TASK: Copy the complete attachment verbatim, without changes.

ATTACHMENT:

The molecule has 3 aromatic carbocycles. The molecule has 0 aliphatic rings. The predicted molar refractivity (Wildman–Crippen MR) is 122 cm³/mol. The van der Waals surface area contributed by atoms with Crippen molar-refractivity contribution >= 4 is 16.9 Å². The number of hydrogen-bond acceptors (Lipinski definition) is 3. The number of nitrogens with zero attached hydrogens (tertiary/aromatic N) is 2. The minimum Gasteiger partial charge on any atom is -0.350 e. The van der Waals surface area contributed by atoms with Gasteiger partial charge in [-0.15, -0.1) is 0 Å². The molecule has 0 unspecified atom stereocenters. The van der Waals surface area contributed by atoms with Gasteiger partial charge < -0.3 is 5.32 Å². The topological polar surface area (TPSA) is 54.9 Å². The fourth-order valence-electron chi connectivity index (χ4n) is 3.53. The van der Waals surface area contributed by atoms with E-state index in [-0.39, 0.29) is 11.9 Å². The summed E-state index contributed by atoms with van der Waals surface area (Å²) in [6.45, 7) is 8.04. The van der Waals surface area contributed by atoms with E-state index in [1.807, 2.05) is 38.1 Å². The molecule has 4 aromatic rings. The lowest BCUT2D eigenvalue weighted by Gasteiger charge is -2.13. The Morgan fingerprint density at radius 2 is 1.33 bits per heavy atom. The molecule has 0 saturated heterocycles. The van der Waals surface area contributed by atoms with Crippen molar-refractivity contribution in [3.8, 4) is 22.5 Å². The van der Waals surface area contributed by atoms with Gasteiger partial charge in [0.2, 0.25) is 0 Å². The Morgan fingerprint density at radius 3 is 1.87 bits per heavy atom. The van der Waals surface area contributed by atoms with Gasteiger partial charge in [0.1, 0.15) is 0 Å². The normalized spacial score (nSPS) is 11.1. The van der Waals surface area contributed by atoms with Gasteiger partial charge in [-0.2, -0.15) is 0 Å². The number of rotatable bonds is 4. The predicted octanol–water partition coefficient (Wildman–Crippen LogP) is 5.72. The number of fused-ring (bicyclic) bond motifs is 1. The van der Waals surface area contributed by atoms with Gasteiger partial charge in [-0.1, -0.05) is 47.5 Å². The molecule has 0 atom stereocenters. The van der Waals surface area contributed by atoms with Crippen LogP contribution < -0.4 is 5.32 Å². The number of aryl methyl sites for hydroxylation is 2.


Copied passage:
The molecule has 3 aromatic carbocycles. The molecule has 0 aliphatic rings. The predicted molar refractivity (Wildman–Crippen MR) is 122 cm³/mol. The van der Waals surface area contributed by atoms with Crippen molar-refractivity contribution >= 4 is 16.9 Å². The number of hydrogen-bond acceptors (Lipinski definition) is 3. The number of nitrogens with zero attached hydrogens (tertiary/aromatic N) is 2. The minimum Gasteiger partial charge on any atom is -0.350 e. The van der Waals surface area contributed by atoms with Gasteiger partial charge in [-0.15, -0.1) is 0 Å². The molecule has 0 unspecified atom stereocenters. The van der Waals surface area contributed by atoms with Gasteiger partial charge < -0.3 is 5.32 Å². The topological polar surface area (TPSA) is 54.9 Å². The fourth-order valence-electron chi connectivity index (χ4n) is 3.53. The van der Waals surface area contributed by atoms with E-state index in [-0.39, 0.29) is 11.9 Å². The summed E-state index contributed by atoms with van der Waals surface area (Å²) in [6.45, 7) is 8.04. The van der Waals surface area contributed by atoms with E-state index in [1.807, 2.05) is 38.1 Å². The molecule has 4 aromatic rings. The lowest BCUT2D eigenvalue weighted by Gasteiger charge is -2.13. The Morgan fingerprint density at radius 2 is 1.33 bits per heavy atom. The molecule has 0 saturated heterocycles. The van der Waals surface area contributed by atoms with Crippen molar-refractivity contribution in [3.8, 4) is 22.5 Å². The van der Waals surface area contributed by atoms with Gasteiger partial charge in [0.2, 0.25) is 0 Å². The Morgan fingerprint density at radius 3 is 1.87 bits per heavy atom. The van der Waals surface area contributed by atoms with Gasteiger partial charge in [0.1, 0.15) is 0 Å². The normalized spacial score (nSPS) is 11.1. The van der Waals surface area contributed by atoms with Gasteiger partial charge in [-0.2, -0.15) is 0 Å². The number of rotatable bonds is 4. The predicted octanol–water partition coefficient (Wildman–Crippen LogP) is 5.72. The number of fused-ring (bicyclic) bond motifs is 1. The van der Waals surface area contributed by atoms with Gasteiger partial charge in [-0.1, -0.05) is 47.5 Å². The molecule has 0 atom stereocenters. The van der Waals surface area contributed by atoms with Crippen LogP contribution < -0.4 is 5.32 Å². The number of aryl methyl sites for hydroxylation is 2.